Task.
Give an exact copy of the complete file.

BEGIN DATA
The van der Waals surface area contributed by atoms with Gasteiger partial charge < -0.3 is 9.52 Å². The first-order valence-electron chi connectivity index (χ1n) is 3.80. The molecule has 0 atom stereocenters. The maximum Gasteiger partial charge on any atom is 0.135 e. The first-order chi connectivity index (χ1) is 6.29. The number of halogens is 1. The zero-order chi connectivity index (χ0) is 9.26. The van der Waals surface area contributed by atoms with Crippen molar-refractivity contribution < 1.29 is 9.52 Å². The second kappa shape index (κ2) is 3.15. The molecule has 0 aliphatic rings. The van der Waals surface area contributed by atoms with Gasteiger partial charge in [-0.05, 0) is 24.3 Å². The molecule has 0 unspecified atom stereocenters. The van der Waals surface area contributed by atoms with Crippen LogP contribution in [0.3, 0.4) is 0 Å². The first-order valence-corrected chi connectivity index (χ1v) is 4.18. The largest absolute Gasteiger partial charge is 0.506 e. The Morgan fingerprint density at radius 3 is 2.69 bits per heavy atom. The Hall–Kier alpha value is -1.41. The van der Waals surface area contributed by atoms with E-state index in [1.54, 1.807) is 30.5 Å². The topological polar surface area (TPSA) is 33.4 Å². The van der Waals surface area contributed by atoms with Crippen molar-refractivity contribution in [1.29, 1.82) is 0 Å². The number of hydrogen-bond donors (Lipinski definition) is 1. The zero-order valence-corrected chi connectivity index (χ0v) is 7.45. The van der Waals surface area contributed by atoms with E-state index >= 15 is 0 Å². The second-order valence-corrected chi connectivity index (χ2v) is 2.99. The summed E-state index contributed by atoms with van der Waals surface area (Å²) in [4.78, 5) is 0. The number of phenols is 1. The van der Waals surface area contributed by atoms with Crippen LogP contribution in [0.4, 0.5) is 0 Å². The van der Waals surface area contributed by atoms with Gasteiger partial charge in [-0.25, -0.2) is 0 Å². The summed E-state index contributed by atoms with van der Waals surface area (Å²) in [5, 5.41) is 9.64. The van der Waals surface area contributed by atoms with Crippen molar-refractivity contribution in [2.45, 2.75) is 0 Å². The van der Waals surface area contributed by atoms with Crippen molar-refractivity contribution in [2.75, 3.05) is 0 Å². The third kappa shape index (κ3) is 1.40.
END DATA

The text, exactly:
The van der Waals surface area contributed by atoms with Gasteiger partial charge < -0.3 is 9.52 Å². The first-order valence-electron chi connectivity index (χ1n) is 3.80. The molecule has 0 atom stereocenters. The maximum Gasteiger partial charge on any atom is 0.135 e. The first-order chi connectivity index (χ1) is 6.29. The number of halogens is 1. The zero-order chi connectivity index (χ0) is 9.26. The van der Waals surface area contributed by atoms with Crippen molar-refractivity contribution < 1.29 is 9.52 Å². The second kappa shape index (κ2) is 3.15. The molecule has 0 aliphatic rings. The van der Waals surface area contributed by atoms with Gasteiger partial charge in [-0.05, 0) is 24.3 Å². The molecule has 0 unspecified atom stereocenters. The van der Waals surface area contributed by atoms with Crippen LogP contribution in [0.3, 0.4) is 0 Å². The first-order valence-corrected chi connectivity index (χ1v) is 4.18. The largest absolute Gasteiger partial charge is 0.506 e. The Morgan fingerprint density at radius 3 is 2.69 bits per heavy atom. The Hall–Kier alpha value is -1.41. The van der Waals surface area contributed by atoms with E-state index in [1.54, 1.807) is 30.5 Å². The topological polar surface area (TPSA) is 33.4 Å². The van der Waals surface area contributed by atoms with Crippen molar-refractivity contribution in [1.29, 1.82) is 0 Å². The number of hydrogen-bond donors (Lipinski definition) is 1. The zero-order valence-corrected chi connectivity index (χ0v) is 7.45. The van der Waals surface area contributed by atoms with E-state index >= 15 is 0 Å². The second-order valence-corrected chi connectivity index (χ2v) is 2.99. The summed E-state index contributed by atoms with van der Waals surface area (Å²) in [4.78, 5) is 0. The number of phenols is 1. The van der Waals surface area contributed by atoms with Crippen LogP contribution in [0.4, 0.5) is 0 Å². The van der Waals surface area contributed by atoms with Gasteiger partial charge in [-0.25, -0.2) is 0 Å². The summed E-state index contributed by atoms with van der Waals surface area (Å²) in [5, 5.41) is 9.64. The van der Waals surface area contributed by atoms with Crippen molar-refractivity contribution in [2.45, 2.75) is 0 Å². The van der Waals surface area contributed by atoms with Crippen molar-refractivity contribution in [2.75, 3.05) is 0 Å². The third kappa shape index (κ3) is 1.40.